Wednesday, December 4, 2013

The Boy Who Loved Math

Nonfiction Picture Book Wednesday

Nonfiction Picture Book Wednesday is hosted by Kid Lit Frenzy. 
Every Wednesday, I'll review a non-fiction picture book. (It may not always be a picture book.) Be sure to visit Kid Lit Frenzy and see what other non-fiction books are shared this week!

Title: The Boy Who Loved Math: The Improbable Life of Paul Erdos
Author: Deborah Heiligman 
Illustrator: LeUyen Pham 
Publisher: Roaring Brook Press 
Publication Date: June, 2013 
Genre/Format: Non-Fiction Biography/Picture Book 
GoodReads Summary: Most people think of mathematicians as solitary, working away in isolation. And, it's true, many of them do. But Paul Erdos never followed the usual path. At the age of four, he could ask you when you were born and then calculate the number of seconds you had been alive in his head. But he didn't learn to butter his own bread until he turned twenty. Instead, he traveled around the world, from one mathematician to the next, collaborating on an astonishing number of publications. With a simple, lyrical text and richly layered illustrations, this is a beautiful introduction to the world of math and a fascinating look at the unique character traits that made "Uncle Paul" a great man. 
What I Think: I know this is a non-fiction picture book that Aly really loves this year! Now that it's a Nerdy nominee, too, I finally had to get it. And I'm so glad that I did! I love picture book biographies, and especially of people I may not have known about otherwise. A picture book is just the right kind of way to tell an obscure biography if you ask me.
    What I enjoyed most about this book is that I felt like I connected more and more with Paul as the story went along. At first, he was just a kid who loved math and wanted to avoid school at all costs. But then Paul got a little older and quirkier and then adventurous and truly eccentric....and I loved him. What a fascinating guy.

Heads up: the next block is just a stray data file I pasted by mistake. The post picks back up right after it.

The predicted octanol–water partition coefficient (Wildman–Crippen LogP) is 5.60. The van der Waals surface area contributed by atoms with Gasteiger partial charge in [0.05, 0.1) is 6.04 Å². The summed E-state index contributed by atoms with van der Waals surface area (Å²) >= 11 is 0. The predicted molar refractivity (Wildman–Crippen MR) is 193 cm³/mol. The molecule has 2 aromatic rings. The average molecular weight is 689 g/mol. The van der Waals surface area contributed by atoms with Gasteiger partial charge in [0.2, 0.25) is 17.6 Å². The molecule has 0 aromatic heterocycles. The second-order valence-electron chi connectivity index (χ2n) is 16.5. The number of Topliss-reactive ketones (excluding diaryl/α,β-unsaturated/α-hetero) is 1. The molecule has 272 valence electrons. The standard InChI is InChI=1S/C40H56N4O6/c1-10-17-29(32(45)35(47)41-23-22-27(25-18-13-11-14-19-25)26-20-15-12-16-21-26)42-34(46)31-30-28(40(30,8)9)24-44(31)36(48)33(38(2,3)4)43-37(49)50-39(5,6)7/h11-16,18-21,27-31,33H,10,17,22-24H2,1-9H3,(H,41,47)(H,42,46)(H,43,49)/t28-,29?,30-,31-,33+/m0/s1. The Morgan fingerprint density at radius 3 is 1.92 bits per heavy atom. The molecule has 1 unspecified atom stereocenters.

I really like this book for talking about being in tune with who you are and what you want. While students might not - and maybe should not - know exactly all their hopes and dreams and aspirations, I hope they do have some kind of inclination. There's nothing to say we can't change our hopes and dreams as we grow, but I think it's great to encourage students to have both personal and academic goals. One year, I worked with a sophomore in high school and he was really struggling to focus on all. I started talking to him about his interests outside of school and he was adamant about participating in Parkour. Usually, I'm pretty hip to what kids are interested in but Parkour was new to me. This student had to explain it to me and he seemed to know everything there was to know about Parkour. We wrote this down as his personal goal. I believe in balance in life though so we discussed how important it is to balance personal goals with academic goals. We had to be more specific and set very attainable goals so that he could reach them and we could celebrate a small success like writing his homework down in his planner.
     The Boy Who Loved Math would pair well with other non-fiction picture book biographies and also Mr. Tiger Goes Wild by Peter Brown as students think about their hopes and dreams and make plans for being true to themselves and achieving those goals. 
Read Together: Grades 2 - 12  
Read Alone: Grades 2 - 12 
Read With: Mr. Tiger Goes Wild by Peter Brown, Pablo Neruda: Poet of the People by Monica Brown, Here Comes the Girl Scouts by Shana Corey 
Snatch of Text:  
"Paul and his friends did math together all over Budapest.
But Paul was the best.
He loved being at the top in math
and at the top of towers
and mountains
and buildings, too.

He thought about math
whatever he was doing,
wherever he was."
Reading Strategies to Practice: Activating Background Knowledge, Making Connections, Visualizing 
Writing Strategies to Practice: Personal Narrative 
Writing Prompts: Write out your personal and academic goals and then outline steps to get you closer to achieving each of them. Explain why you feel strongly about working towards those goals. 
Topics Covered: Integration - Math, Hopes, Dreams, Passion, Determination 
I *heart* It:

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